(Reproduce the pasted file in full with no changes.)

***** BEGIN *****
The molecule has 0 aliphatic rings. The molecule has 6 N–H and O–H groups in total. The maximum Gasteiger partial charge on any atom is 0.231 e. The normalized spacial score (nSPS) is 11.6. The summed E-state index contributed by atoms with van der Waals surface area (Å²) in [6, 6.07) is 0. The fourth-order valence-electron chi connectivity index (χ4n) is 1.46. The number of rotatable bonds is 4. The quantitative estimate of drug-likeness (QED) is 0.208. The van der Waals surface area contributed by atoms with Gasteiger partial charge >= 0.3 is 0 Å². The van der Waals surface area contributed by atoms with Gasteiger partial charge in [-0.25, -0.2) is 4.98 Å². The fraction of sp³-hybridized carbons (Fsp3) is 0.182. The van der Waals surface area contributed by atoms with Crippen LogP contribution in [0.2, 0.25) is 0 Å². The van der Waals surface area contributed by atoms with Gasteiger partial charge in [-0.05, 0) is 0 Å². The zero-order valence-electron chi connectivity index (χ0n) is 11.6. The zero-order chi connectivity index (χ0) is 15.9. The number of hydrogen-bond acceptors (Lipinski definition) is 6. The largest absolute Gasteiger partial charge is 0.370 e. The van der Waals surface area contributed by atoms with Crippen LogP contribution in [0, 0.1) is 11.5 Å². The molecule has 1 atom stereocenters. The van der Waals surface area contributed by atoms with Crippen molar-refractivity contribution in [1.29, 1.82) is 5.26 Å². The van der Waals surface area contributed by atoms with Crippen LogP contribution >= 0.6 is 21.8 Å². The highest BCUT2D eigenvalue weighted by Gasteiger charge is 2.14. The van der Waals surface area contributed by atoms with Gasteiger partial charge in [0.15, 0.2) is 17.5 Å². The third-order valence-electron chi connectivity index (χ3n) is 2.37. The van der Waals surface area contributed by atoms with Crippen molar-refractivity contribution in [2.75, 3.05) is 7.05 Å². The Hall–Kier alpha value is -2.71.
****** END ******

The molecule has 0 aliphatic rings. The molecule has 6 N–H and O–H groups in total. The maximum Gasteiger partial charge on any atom is 0.231 e. The normalized spacial score (nSPS) is 11.6. The summed E-state index contributed by atoms with van der Waals surface area (Å²) in [6, 6.07) is 0. The fourth-order valence-electron chi connectivity index (χ4n) is 1.46. The number of rotatable bonds is 4. The quantitative estimate of drug-likeness (QED) is 0.208. The van der Waals surface area contributed by atoms with Gasteiger partial charge >= 0.3 is 0 Å². The van der Waals surface area contributed by atoms with Gasteiger partial charge in [-0.25, -0.2) is 4.98 Å². The fraction of sp³-hybridized carbons (Fsp3) is 0.182. The van der Waals surface area contributed by atoms with Crippen LogP contribution in [0.2, 0.25) is 0 Å². The van der Waals surface area contributed by atoms with Gasteiger partial charge in [-0.05, 0) is 0 Å². The zero-order valence-electron chi connectivity index (χ0n) is 11.6. The zero-order chi connectivity index (χ0) is 15.9. The number of hydrogen-bond acceptors (Lipinski definition) is 6. The largest absolute Gasteiger partial charge is 0.370 e. The van der Waals surface area contributed by atoms with Crippen LogP contribution in [0, 0.1) is 11.5 Å². The molecule has 1 atom stereocenters. The van der Waals surface area contributed by atoms with Crippen molar-refractivity contribution in [1.29, 1.82) is 5.26 Å². The van der Waals surface area contributed by atoms with Crippen LogP contribution >= 0.6 is 21.8 Å². The highest BCUT2D eigenvalue weighted by Gasteiger charge is 2.14. The van der Waals surface area contributed by atoms with Gasteiger partial charge in [0.15, 0.2) is 17.5 Å². The third-order valence-electron chi connectivity index (χ3n) is 2.37. The van der Waals surface area contributed by atoms with Crippen molar-refractivity contribution in [2.75, 3.05) is 7.05 Å². The Hall–Kier alpha value is -2.71.